Heave ho, scallywags, there's events listings o'er thar to liberate

(Avast, me hearties, this is the last of the pirate postings. Just be glad they weren’t podcasts ;-)

So the other ‘mashups’ itch I’ve been wanting to scratch recently revolves around events listings, specifically a list of ed tech conferences that’s been around for a few years. Now before ye raise the topsails and give chase, hear me out – the landlubber who created and maintains this list every year is to be much praised, as I have done so in the past, as are the folks at CIDER for posting it as HTML.

But in this age of participatory media and user generated content, does it make any sense for lists like these to get created and maintained by one person, in a Word document?

Aye, you say, but it was probably the easiest tool at hand for what was a selfless act of giving back to the community. Right you are; but howseabout I shows ya how to take this page, database-enable it and allow others to add to new events to it in about 5 minutes with free, easy-to-use web-based tools. Come aboard all ye who’s coming aboard…

Scrape, Clean and then…

So, much the same as the first exercise, we’ll use Dapper to scrape the HTML page, and Pipes to clean up unwanted stuff. Already we have an RSS feed of ed tech conference events; problem is, it’s a list that may never get updated, so having it as RSS hasn’t helped much, except…

Dabble Away!

…except there’s this neat service called Dabble DB that allows you to create online databases very easily. They have set it up so that to create one from scratch you don’t fill in information about tables and fields, like you would normally with RDBMS software, but instead create a “category” which contains “entries,” and “views,” and through adding attributes while describing an actual “entry” you build the DB in context. Quite nifty.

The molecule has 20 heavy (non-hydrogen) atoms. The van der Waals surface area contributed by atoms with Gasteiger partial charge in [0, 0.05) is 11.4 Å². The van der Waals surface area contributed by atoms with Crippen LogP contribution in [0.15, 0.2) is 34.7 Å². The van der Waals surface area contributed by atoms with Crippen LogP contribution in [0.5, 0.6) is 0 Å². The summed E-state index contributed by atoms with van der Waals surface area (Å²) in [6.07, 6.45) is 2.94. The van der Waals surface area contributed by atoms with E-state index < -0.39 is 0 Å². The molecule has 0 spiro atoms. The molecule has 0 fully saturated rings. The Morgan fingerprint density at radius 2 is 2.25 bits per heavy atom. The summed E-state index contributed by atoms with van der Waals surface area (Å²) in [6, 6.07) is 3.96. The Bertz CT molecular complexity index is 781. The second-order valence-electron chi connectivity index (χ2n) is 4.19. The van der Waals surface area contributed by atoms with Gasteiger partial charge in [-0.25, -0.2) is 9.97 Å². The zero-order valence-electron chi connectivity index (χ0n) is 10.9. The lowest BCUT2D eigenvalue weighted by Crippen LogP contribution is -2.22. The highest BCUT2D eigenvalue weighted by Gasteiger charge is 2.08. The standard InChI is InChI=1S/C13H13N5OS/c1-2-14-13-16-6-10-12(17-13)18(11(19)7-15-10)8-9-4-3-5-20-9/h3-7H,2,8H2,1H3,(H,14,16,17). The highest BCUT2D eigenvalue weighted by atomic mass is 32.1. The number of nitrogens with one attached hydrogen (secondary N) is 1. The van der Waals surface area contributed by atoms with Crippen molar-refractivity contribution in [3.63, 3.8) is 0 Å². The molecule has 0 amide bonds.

Even better though – you can point Dabble DB at an RSS feed or webpage with a table in it, and it will create a database based on those. Which is what I did, pointed to the cleaned up feed of ed tech events, from which Dabble DB created this default view along with a Calendar view of the same data.

So what?

Which is all well and good except…how is this any better than what we had? Well, first off, you can easily create some other views of the data. Here’s a map of the distribution of these conferences around the world (note: that feature still a work in progress; it only gives you totals, doesn’t let you drill all the way down. But then it was only recently released.)

Even better, you can embed the views of this database on any webpage by copying and pasting a simple line of code, so here’s a page on edtechpost with the calendar view, links to the chronological view and the geographic distribution views. Big whoop, I know, except look down at the bottom of that first page, you’ll see a form to add new events to the database. That form was also copy and pasted from the Dabble DB site.

So, from static HTML page to database with multiple views, and the ability for other users to add new entries, in less time than it actually took me to type this post. Even better though might have been if the originator of the list had chosen DabbleDB (or one of the other web-based databases or online calendars on this list, itself done in DabbleDB – oy, my head hurts!) to begin with and opened it up to the community to populate and maintain. Right?

So same lessons as the last time – the goal here isn’t to produce a new production version of this, but to show you another example of how these new tools can empower you, and to encourage information providers to ‘do it right the first time.’ And with that, I remain yours truly, Cabin Boy Nessman of the good ship Syndication.